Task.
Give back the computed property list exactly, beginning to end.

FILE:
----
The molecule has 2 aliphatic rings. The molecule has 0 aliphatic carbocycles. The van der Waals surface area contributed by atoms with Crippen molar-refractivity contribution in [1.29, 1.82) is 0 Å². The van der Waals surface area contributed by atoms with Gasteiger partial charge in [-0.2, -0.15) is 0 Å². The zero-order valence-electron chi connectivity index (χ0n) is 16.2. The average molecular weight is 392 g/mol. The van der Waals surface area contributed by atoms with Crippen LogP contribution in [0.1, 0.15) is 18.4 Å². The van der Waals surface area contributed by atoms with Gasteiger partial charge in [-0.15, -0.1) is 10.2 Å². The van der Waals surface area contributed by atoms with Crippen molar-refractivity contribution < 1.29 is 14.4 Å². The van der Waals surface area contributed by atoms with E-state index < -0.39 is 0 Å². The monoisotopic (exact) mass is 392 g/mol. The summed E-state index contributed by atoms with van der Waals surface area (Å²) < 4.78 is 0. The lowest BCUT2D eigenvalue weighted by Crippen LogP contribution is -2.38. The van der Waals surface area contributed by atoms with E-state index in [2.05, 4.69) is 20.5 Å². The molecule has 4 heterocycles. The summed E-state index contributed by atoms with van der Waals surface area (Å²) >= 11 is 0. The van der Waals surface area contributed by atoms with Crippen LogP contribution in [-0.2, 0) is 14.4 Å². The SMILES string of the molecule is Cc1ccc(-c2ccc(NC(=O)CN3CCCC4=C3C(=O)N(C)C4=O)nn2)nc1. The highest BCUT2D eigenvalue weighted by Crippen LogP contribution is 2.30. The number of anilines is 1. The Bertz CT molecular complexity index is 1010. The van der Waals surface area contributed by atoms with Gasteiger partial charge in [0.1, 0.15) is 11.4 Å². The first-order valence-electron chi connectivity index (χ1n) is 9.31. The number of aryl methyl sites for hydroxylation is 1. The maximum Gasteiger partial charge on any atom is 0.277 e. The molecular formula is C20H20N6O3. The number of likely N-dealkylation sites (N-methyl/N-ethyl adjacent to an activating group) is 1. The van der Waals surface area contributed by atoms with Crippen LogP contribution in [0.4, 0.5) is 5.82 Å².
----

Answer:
The molecule has 2 aliphatic rings. The molecule has 0 aliphatic carbocycles. The van der Waals surface area contributed by atoms with Crippen molar-refractivity contribution in [1.29, 1.82) is 0 Å². The van der Waals surface area contributed by atoms with Gasteiger partial charge in [-0.2, -0.15) is 0 Å². The zero-order valence-electron chi connectivity index (χ0n) is 16.2. The average molecular weight is 392 g/mol. The van der Waals surface area contributed by atoms with Crippen LogP contribution in [0.1, 0.15) is 18.4 Å². The van der Waals surface area contributed by atoms with Gasteiger partial charge in [-0.15, -0.1) is 10.2 Å². The van der Waals surface area contributed by atoms with Crippen molar-refractivity contribution < 1.29 is 14.4 Å². The van der Waals surface area contributed by atoms with E-state index < -0.39 is 0 Å². The monoisotopic (exact) mass is 392 g/mol. The summed E-state index contributed by atoms with van der Waals surface area (Å²) < 4.78 is 0. The lowest BCUT2D eigenvalue weighted by Crippen LogP contribution is -2.38. The van der Waals surface area contributed by atoms with E-state index in [2.05, 4.69) is 20.5 Å². The molecule has 4 heterocycles. The summed E-state index contributed by atoms with van der Waals surface area (Å²) >= 11 is 0. The van der Waals surface area contributed by atoms with Crippen LogP contribution in [-0.2, 0) is 14.4 Å². The SMILES string of the molecule is Cc1ccc(-c2ccc(NC(=O)CN3CCCC4=C3C(=O)N(C)C4=O)nn2)nc1. The highest BCUT2D eigenvalue weighted by Crippen LogP contribution is 2.30. The number of anilines is 1. The Bertz CT molecular complexity index is 1010. The van der Waals surface area contributed by atoms with Gasteiger partial charge in [0.1, 0.15) is 11.4 Å². The first-order valence-electron chi connectivity index (χ1n) is 9.31. The number of aryl methyl sites for hydroxylation is 1. The maximum Gasteiger partial charge on any atom is 0.277 e. The molecular formula is C20H20N6O3. The number of likely N-dealkylation sites (N-methyl/N-ethyl adjacent to an activating group) is 1. The van der Waals surface area contributed by atoms with Crippen LogP contribution in [0.4, 0.5) is 5.82 Å².